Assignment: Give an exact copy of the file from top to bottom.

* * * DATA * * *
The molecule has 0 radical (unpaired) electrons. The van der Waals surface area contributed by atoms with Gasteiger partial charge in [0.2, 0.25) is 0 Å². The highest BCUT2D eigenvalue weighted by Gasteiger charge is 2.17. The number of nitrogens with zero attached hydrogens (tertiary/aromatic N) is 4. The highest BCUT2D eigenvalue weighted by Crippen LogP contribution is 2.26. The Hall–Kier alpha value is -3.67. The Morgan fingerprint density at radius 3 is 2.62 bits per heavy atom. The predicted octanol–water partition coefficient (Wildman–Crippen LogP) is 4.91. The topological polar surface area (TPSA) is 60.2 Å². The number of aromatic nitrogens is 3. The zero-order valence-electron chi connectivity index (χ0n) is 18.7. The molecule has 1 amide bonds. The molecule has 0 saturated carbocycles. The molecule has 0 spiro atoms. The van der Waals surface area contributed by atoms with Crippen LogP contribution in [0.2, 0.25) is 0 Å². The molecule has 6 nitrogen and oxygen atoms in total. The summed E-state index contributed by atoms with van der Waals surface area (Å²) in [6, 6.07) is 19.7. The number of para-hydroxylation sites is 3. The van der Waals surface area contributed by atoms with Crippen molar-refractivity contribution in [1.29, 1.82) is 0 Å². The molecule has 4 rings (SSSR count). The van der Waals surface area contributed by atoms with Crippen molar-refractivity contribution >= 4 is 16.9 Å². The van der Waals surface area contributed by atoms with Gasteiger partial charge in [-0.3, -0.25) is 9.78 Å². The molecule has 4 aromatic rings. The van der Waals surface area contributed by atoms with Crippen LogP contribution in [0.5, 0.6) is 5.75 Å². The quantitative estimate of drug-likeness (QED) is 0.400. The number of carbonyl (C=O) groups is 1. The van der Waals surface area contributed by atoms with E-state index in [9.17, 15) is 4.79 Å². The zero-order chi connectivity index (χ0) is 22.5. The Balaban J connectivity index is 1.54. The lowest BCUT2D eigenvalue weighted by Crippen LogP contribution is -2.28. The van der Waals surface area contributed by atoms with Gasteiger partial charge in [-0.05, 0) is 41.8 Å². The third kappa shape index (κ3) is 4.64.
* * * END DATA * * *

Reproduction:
The molecule has 0 radical (unpaired) electrons. The van der Waals surface area contributed by atoms with Gasteiger partial charge in [0.2, 0.25) is 0 Å². The highest BCUT2D eigenvalue weighted by Gasteiger charge is 2.17. The number of nitrogens with zero attached hydrogens (tertiary/aromatic N) is 4. The highest BCUT2D eigenvalue weighted by Crippen LogP contribution is 2.26. The Hall–Kier alpha value is -3.67. The Morgan fingerprint density at radius 3 is 2.62 bits per heavy atom. The predicted octanol–water partition coefficient (Wildman–Crippen LogP) is 4.91. The topological polar surface area (TPSA) is 60.2 Å². The number of aromatic nitrogens is 3. The zero-order valence-electron chi connectivity index (χ0n) is 18.7. The molecule has 1 amide bonds. The molecule has 0 saturated carbocycles. The molecule has 0 spiro atoms. The van der Waals surface area contributed by atoms with Crippen LogP contribution in [0.2, 0.25) is 0 Å². The molecule has 6 nitrogen and oxygen atoms in total. The summed E-state index contributed by atoms with van der Waals surface area (Å²) in [6, 6.07) is 19.7. The number of para-hydroxylation sites is 3. The van der Waals surface area contributed by atoms with Crippen molar-refractivity contribution in [1.29, 1.82) is 0 Å². The molecule has 4 rings (SSSR count). The van der Waals surface area contributed by atoms with Crippen molar-refractivity contribution >= 4 is 16.9 Å². The van der Waals surface area contributed by atoms with Gasteiger partial charge in [-0.3, -0.25) is 9.78 Å². The molecule has 4 aromatic rings. The van der Waals surface area contributed by atoms with Crippen LogP contribution in [0.5, 0.6) is 5.75 Å². The quantitative estimate of drug-likeness (QED) is 0.400. The number of carbonyl (C=O) groups is 1. The van der Waals surface area contributed by atoms with E-state index in [9.17, 15) is 4.79 Å². The zero-order chi connectivity index (χ0) is 22.5. The Balaban J connectivity index is 1.54. The lowest BCUT2D eigenvalue weighted by Crippen LogP contribution is -2.28. The van der Waals surface area contributed by atoms with Gasteiger partial charge in [-0.05, 0) is 41.8 Å². The third kappa shape index (κ3) is 4.64.